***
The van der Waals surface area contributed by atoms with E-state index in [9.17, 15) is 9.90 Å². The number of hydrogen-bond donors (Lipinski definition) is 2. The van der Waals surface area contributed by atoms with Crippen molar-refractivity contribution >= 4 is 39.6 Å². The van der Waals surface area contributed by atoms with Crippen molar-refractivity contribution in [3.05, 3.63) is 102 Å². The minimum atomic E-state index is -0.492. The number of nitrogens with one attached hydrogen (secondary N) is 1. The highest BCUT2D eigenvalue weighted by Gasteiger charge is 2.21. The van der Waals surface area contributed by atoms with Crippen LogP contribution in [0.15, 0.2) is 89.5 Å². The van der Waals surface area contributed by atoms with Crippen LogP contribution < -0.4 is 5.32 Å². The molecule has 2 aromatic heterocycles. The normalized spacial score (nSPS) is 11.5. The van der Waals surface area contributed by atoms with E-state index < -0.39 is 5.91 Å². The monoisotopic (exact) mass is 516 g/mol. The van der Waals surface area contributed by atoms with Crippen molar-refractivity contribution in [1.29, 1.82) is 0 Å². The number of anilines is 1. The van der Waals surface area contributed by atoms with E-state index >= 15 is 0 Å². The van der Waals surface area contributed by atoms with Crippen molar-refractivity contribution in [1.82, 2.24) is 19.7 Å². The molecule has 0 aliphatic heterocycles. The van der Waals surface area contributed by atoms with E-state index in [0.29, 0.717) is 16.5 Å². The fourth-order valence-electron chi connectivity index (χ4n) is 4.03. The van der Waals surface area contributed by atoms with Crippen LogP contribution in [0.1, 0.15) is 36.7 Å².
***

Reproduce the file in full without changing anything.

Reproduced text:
The van der Waals surface area contributed by atoms with E-state index in [9.17, 15) is 9.90 Å². The number of hydrogen-bond donors (Lipinski definition) is 2. The van der Waals surface area contributed by atoms with Crippen molar-refractivity contribution >= 4 is 39.6 Å². The van der Waals surface area contributed by atoms with Crippen molar-refractivity contribution in [3.05, 3.63) is 102 Å². The minimum atomic E-state index is -0.492. The number of nitrogens with one attached hydrogen (secondary N) is 1. The highest BCUT2D eigenvalue weighted by Gasteiger charge is 2.21. The van der Waals surface area contributed by atoms with Crippen LogP contribution in [0.15, 0.2) is 89.5 Å². The van der Waals surface area contributed by atoms with Crippen LogP contribution < -0.4 is 5.32 Å². The molecule has 2 aromatic heterocycles. The normalized spacial score (nSPS) is 11.5. The van der Waals surface area contributed by atoms with E-state index < -0.39 is 5.91 Å². The monoisotopic (exact) mass is 516 g/mol. The van der Waals surface area contributed by atoms with Crippen molar-refractivity contribution in [1.29, 1.82) is 0 Å². The number of anilines is 1. The van der Waals surface area contributed by atoms with E-state index >= 15 is 0 Å². The van der Waals surface area contributed by atoms with Crippen molar-refractivity contribution in [1.82, 2.24) is 19.7 Å². The molecule has 0 aliphatic heterocycles. The van der Waals surface area contributed by atoms with E-state index in [0.29, 0.717) is 16.5 Å². The fourth-order valence-electron chi connectivity index (χ4n) is 4.03. The van der Waals surface area contributed by atoms with Crippen LogP contribution in [0.1, 0.15) is 36.7 Å².